Eighth Circuit Reverses Class Certification in ADA Discrimination Case
A recent opinion from the U.S. Court of Appeals for the Eighth Circuit highlights the rigorous analysis required by Rule 23(b) of the Federal Rules of Civil Procedure before a district court may certify a class action. In Harris v. Union Pacific Railroad Company, 953 F.3d 1030 (2020), several former employees sued Union Pacific Railroad Company, claiming that Union Pacific violated the Americans withe Disabilities Act through its use of a fitness-for-duty policy that included evaluation for risk of sudden incapacitation.
Union Pacific's fitness for duty policy defined fitness for duty as the ability to safely perform a job, with or without reasonable accommodations, and meet medical standards established by relevant regulatory agencies. As part of the policy, employees were required to report certain events such as cardiac arrest, stroke, seizure, significant visions change, and eye surgery. If Union Pacific received a report of one of these conditions, it would assess whether the employee presented an "unacceptably high risk of sudden incapacitation." Based on the assessment, Union Pacific could impose work restrictions on an employee and would work with the employee's supervisor to determine whether the employee could perform the job with or without an accommodation despite the restrictions. The employees alleged that Union Pacific's policy "has led to a systematic removal of workers with disabilities" and sought certification of a class.
The district court certified a hybrid class under Rule 23(b)(2) and 23(b)(3). It defined the class to include all employees who have been or will be subject to a fitness-for-duty evaluation because of a reportable health event. Union Pacific then sought review in the court of appeals.
The Eighth Circuit determined that certification of the class under the circumstances constituted an abuse of discretion. The court held that the individual questions at issue in determining whether any discrimination had occurred predominated over any common questions and that the class was insufficiently cohesive to warrant certification.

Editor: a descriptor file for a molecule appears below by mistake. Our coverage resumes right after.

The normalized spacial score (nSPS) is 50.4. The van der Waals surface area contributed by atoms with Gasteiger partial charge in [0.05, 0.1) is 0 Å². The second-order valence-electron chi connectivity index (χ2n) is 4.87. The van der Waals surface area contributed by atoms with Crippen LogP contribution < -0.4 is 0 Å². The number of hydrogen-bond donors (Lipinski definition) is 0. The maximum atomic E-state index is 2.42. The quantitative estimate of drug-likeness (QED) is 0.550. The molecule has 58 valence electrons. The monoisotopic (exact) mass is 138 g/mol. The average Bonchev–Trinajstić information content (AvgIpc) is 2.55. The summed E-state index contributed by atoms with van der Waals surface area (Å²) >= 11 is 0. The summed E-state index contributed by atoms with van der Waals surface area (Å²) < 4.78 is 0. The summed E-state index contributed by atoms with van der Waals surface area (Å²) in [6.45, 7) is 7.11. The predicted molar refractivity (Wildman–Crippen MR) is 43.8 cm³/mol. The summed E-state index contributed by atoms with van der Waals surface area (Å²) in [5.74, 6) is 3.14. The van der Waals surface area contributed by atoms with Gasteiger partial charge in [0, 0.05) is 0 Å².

The plaintiffs argued that class certification was appropriate because they challenged the lawfulness of the policy itself rather than the way the policy was applied. The court rejected this argument, holding that "the district court cannot determine whether the 'policy itself' constituted a pattern or practice of unlawful discrimination without considering whether the policy is job-related for each of over 650 positions in question and whether the policy is consistent with business necessity in each situation." According to the court, "determining whether the policy is job related and consistent with business necessity requires answering many individual questions." This was particularly true given the varying disabilities and job positions alleged by the plaintiffs.
The court held that these questions were "inherently an individualized question, defeating both predominance and cohesiveness." The court also held that the district court had failed to conduct the "rigorous analysis" necessary under Rule 23(b)(3)'s predominance requirement. Though the plaintiff's identified common questions, the individualized determinations that the district court would be required to make predominated. Similarly, the court noted that Rule 23(b)(2)'s cohesiveness requirement is not met if the defendant's conduct cannot be evaluated without reference to the individual circumstances of each plaintiff.
In a footnote, the court also expressed doubts that the plaintiffs could satisfy Rule 23(b)(3)'s requirement that a class action is superior to other available methods of adjudication. The plaintiff's had argued that the class members could still bring individual claims challenging the policy as applied to them if the class claim failed. Given this argument, the court questioned whether a class action would prove to be a superior method of adjudication.
Harris reminds class action practitioners of the importance of a careful evaluation of the Rule 23(b) requirements. While Rule 23(a)'s requirements are generally more easily satisfied, a class action must also satisfy one of the three subsections of Rule 23(b). As Harris demonstrates, simply identifying a potential common question among all class members is insufficient to survive the rigorous analysis of Rule 23(b). If individual questions must be decided to grant relief, class certification may be inappropriate.
The Eight Circuit's opinion is available here.